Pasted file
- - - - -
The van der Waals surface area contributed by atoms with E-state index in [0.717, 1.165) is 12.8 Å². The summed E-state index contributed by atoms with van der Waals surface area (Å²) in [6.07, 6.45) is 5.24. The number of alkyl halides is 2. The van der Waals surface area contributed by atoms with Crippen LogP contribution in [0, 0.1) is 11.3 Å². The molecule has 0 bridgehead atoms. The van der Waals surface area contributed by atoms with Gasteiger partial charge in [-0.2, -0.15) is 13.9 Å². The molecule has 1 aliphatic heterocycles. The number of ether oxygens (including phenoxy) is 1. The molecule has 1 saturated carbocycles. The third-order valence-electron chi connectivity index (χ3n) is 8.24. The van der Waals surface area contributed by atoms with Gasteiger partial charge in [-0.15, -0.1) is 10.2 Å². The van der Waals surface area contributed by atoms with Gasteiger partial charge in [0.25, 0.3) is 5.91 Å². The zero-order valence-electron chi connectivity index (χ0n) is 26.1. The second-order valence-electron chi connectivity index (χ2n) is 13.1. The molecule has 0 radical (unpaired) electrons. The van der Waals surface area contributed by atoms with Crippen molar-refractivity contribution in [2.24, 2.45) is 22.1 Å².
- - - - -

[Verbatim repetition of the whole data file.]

The van der Waals surface area contributed by atoms with E-state index in [0.717, 1.165) is 12.8 Å². The summed E-state index contributed by atoms with van der Waals surface area (Å²) in [6.07, 6.45) is 5.24. The number of alkyl halides is 2. The van der Waals surface area contributed by atoms with Crippen LogP contribution in [0, 0.1) is 11.3 Å². The molecule has 0 bridgehead atoms. The van der Waals surface area contributed by atoms with Gasteiger partial charge in [-0.2, -0.15) is 13.9 Å². The molecule has 1 aliphatic heterocycles. The number of ether oxygens (including phenoxy) is 1. The molecule has 1 saturated carbocycles. The third-order valence-electron chi connectivity index (χ3n) is 8.24. The van der Waals surface area contributed by atoms with Gasteiger partial charge in [-0.15, -0.1) is 10.2 Å². The van der Waals surface area contributed by atoms with Gasteiger partial charge in [0.25, 0.3) is 5.91 Å². The zero-order valence-electron chi connectivity index (χ0n) is 26.1. The second-order valence-electron chi connectivity index (χ2n) is 13.1. The molecule has 0 radical (unpaired) electrons. The van der Waals surface area contributed by atoms with Crippen molar-refractivity contribution in [2.24, 2.45) is 22.1 Å².